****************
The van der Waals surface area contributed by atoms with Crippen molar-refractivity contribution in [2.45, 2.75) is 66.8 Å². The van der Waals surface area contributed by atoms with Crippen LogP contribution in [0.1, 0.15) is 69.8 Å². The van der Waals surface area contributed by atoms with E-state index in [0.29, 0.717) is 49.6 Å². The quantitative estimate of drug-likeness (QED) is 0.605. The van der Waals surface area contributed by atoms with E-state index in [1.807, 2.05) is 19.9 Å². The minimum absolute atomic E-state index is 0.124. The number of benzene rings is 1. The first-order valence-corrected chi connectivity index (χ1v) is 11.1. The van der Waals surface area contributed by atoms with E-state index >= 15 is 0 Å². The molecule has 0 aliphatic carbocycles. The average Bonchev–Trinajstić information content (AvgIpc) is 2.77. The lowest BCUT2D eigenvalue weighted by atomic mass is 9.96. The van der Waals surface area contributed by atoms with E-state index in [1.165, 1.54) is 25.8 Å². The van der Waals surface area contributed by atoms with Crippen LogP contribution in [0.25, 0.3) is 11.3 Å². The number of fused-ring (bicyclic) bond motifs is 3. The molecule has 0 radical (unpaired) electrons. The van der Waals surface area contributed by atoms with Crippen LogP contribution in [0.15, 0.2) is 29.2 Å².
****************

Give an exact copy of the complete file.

The van der Waals surface area contributed by atoms with Crippen molar-refractivity contribution in [2.45, 2.75) is 66.8 Å². The van der Waals surface area contributed by atoms with Crippen LogP contribution in [0.1, 0.15) is 69.8 Å². The van der Waals surface area contributed by atoms with E-state index in [0.29, 0.717) is 49.6 Å². The quantitative estimate of drug-likeness (QED) is 0.605. The van der Waals surface area contributed by atoms with E-state index in [1.807, 2.05) is 19.9 Å². The minimum absolute atomic E-state index is 0.124. The number of benzene rings is 1. The first-order valence-corrected chi connectivity index (χ1v) is 11.1. The van der Waals surface area contributed by atoms with E-state index >= 15 is 0 Å². The molecule has 0 aliphatic carbocycles. The average Bonchev–Trinajstić information content (AvgIpc) is 2.77. The lowest BCUT2D eigenvalue weighted by atomic mass is 9.96. The van der Waals surface area contributed by atoms with E-state index in [1.165, 1.54) is 25.8 Å². The van der Waals surface area contributed by atoms with Crippen LogP contribution in [0.25, 0.3) is 11.3 Å². The number of fused-ring (bicyclic) bond motifs is 3. The molecule has 0 radical (unpaired) electrons. The van der Waals surface area contributed by atoms with Crippen LogP contribution in [0.15, 0.2) is 29.2 Å².